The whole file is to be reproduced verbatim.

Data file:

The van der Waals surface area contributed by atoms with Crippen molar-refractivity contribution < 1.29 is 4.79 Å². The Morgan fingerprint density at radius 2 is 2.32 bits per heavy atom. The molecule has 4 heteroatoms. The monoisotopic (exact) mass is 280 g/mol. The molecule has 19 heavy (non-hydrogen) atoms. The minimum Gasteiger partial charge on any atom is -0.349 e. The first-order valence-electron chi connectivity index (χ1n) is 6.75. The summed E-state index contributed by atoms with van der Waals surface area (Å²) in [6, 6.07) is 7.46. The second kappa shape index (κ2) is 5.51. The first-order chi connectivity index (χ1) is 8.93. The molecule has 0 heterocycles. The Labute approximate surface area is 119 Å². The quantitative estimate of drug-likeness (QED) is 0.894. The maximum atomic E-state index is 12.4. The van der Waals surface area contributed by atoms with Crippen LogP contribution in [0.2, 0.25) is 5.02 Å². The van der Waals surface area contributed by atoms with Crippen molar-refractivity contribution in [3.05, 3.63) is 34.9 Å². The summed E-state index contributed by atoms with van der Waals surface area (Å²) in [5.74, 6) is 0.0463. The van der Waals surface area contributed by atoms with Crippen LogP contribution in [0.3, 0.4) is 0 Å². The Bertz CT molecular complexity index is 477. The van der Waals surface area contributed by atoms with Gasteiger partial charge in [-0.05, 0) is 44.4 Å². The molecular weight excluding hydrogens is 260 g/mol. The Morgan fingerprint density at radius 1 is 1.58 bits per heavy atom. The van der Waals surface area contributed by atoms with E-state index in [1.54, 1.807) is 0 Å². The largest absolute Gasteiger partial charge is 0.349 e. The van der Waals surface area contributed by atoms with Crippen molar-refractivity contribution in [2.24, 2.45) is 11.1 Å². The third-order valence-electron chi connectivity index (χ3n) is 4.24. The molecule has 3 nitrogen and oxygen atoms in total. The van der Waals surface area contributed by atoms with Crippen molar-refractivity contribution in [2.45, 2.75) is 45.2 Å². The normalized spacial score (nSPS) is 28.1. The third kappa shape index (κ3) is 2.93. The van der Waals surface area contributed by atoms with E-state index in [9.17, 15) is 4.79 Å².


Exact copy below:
The van der Waals surface area contributed by atoms with Crippen molar-refractivity contribution < 1.29 is 4.79 Å². The Morgan fingerprint density at radius 2 is 2.32 bits per heavy atom. The molecule has 4 heteroatoms. The monoisotopic (exact) mass is 280 g/mol. The molecule has 19 heavy (non-hydrogen) atoms. The minimum Gasteiger partial charge on any atom is -0.349 e. The first-order valence-electron chi connectivity index (χ1n) is 6.75. The summed E-state index contributed by atoms with van der Waals surface area (Å²) in [6, 6.07) is 7.46. The second kappa shape index (κ2) is 5.51. The first-order chi connectivity index (χ1) is 8.93. The molecule has 0 heterocycles. The Labute approximate surface area is 119 Å². The quantitative estimate of drug-likeness (QED) is 0.894. The maximum atomic E-state index is 12.4. The van der Waals surface area contributed by atoms with Crippen LogP contribution in [0.2, 0.25) is 5.02 Å². The van der Waals surface area contributed by atoms with Crippen molar-refractivity contribution in [3.05, 3.63) is 34.9 Å². The summed E-state index contributed by atoms with van der Waals surface area (Å²) in [5.74, 6) is 0.0463. The van der Waals surface area contributed by atoms with Crippen LogP contribution in [0.3, 0.4) is 0 Å². The Bertz CT molecular complexity index is 477. The van der Waals surface area contributed by atoms with Gasteiger partial charge in [-0.05, 0) is 44.4 Å². The molecular weight excluding hydrogens is 260 g/mol. The Morgan fingerprint density at radius 1 is 1.58 bits per heavy atom. The van der Waals surface area contributed by atoms with E-state index in [1.54, 1.807) is 0 Å². The largest absolute Gasteiger partial charge is 0.349 e. The van der Waals surface area contributed by atoms with Crippen molar-refractivity contribution in [2.24, 2.45) is 11.1 Å². The third-order valence-electron chi connectivity index (χ3n) is 4.24. The molecule has 3 nitrogen and oxygen atoms in total. The van der Waals surface area contributed by atoms with Crippen molar-refractivity contribution in [2.45, 2.75) is 45.2 Å². The normalized spacial score (nSPS) is 28.1. The third kappa shape index (κ3) is 2.93. The van der Waals surface area contributed by atoms with E-state index in [9.17, 15) is 4.79 Å².